• Low-fat yoghurt
  • Health bars
  • Sweet chilli sauce
  • Sauces: tomato, barbecue etc.
  • Dressings
  • Soups
  • Health drinks
  • Flavoured waters
  • Fruit juice and fruit drinks
  • Cereals
  • Chutneys
  • Baked beans
  • Sparkling wine

hidden sugars

Nutritional nugget

Did you know?

We’re eating about 35 teaspoons of sugar every single day yet the recommended ‘dosage’ is six teaspoons for a woman, nine for a man and three for children!

How do you know how much sugar you’re eating?

Look for the grams under total sugars and divide it by 4 to get the amount of teaspoons in the product.

Some different names of sugar

  • Glucose
  • Fructose
  • Corn syrup
  • Malt syrup
  • Dextrose
  • Steer clear of low-cal substitutes like erythritol and aspartame

Menopause note:

If you’ve got menopause signs like sleep difficulties, stress and mood swings and you’re eating sugar it’s likely that your sugar cravings will increase. 

Too much sugar can create a biochemical dependency in the brain. 

What’s more, it’s why chocolate is the most common menopausal craving!

How to cut down on sugar

1. Know your (ingredient) labels

A good rule of thumb is to read the ingredient label. And if sugar is listed in the first three ingredients put it back where you found it!

Also, divide the grams under total sugars and divide it by 4 to get the amount of teaspoons in the product.

read nutritional label

2. Go naturally sweet

Going cold turkey isn’t a good idea but think about swapping man-made sugar bombs for low fructose fruits like berries, rockmelon and kiwifruit. Stevia and rice syrup are also OK sugar substitutes.

3. Conquer the craving

While feeling stressed or irritated might see you reaching for the chocolate bar (we get it!) – choose wisely. Dark chocolates OK so something like Green & Blacks 85% organic chocolate is a good choice.

But limit yourself to two squares at a time. 

And guess what? You’ve just turned your treat into a health food.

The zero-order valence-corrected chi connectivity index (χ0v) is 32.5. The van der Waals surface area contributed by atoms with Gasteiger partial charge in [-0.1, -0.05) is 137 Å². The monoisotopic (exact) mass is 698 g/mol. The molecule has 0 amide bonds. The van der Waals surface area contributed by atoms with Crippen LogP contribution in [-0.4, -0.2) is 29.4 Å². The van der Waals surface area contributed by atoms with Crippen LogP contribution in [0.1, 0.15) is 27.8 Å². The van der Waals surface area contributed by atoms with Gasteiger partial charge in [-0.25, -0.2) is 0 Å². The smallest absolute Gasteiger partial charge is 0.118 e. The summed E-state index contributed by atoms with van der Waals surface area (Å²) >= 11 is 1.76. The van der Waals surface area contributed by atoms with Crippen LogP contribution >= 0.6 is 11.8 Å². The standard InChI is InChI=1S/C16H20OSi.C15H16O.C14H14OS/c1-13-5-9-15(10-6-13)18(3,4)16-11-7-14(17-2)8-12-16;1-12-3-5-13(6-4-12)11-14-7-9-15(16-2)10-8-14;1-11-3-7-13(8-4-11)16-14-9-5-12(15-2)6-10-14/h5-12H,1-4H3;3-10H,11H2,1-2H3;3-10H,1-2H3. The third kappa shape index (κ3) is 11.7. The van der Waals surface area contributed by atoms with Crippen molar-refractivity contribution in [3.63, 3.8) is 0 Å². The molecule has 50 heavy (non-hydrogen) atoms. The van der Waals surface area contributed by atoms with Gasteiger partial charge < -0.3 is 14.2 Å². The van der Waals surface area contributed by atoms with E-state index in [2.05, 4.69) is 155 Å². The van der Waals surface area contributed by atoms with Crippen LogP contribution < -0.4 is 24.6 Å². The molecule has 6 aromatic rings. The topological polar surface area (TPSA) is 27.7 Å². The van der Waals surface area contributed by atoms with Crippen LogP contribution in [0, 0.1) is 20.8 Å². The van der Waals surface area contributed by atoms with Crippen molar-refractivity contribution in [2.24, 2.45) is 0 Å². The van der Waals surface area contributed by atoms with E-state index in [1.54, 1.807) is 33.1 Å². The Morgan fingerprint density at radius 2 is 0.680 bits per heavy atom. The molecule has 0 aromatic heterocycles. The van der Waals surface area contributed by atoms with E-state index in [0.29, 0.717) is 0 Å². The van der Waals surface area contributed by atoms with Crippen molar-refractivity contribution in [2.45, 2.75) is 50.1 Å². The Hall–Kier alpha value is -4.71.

Or ask someone for a hug or phone a friend for a chat. You just might be emotionally hungry.


There is a direct link between sugar, weight gain and menopause signs and symptoms. For this reason it’s a good idea to avoid sugar as much as you can.


And if you’d like to know more you can rent That Sugar Film here. It’s brilliant.

Jennifer is a certified integrative health and menopause coach with a speciality in 40+ women, peri/menopause and hormone balance for weight loss. If you have questions email her here.




Share with a friend


Sign up for for weekly wisdom drops & news 🙂

This site is protected by reCAPTCHA and the Google Privacy Policy and Terms of Service apply.
Scroll to Top


This is the time when menstruation is well and truly over, the ovaries have stopped producing high levels of sex hormones and for many ladies, perimenopause symptoms subside.

Estrogen has protective qualities and the diminished levels mean organs such as your brain, heart and bones become more vulnerable. It’s also a key lubricant so your lips may become drier, your joints less supple and your vagina might be drier. In addition, your thyroid, digestion, insulin, cortisol and weight may alter.

At this juncture, a woman might experience an increase in the signs of reduced estrogen but she should have a decrease of perimenopause symptoms. That said, some women will experience symptoms like hot flushes for years or even the rest of their lives.


Peri = ‘near’

Most females begin to experience the symptoms of perimenopause in their mid-forties. Your progesterone levels decline from your mid-30s but it’s generally from around 40 that the rest of your sex hormones begin to follow suit. 

Perimenopause is a different experience for every woman and some women may barely notice it. The first indicators are usually changes to the monthly cycle. This means that for some ladies, this can be accompanied by things like sore breasts, mood swings, weight gain around the belly, and fatigue as time goes on.

For those with symptoms it can be a challenging time physically, mentally and emotionally.

Importantly, perimenopause lasts – on average – four to 10 years. The transition is usually a gradual process and many women enter perimenopause without realising.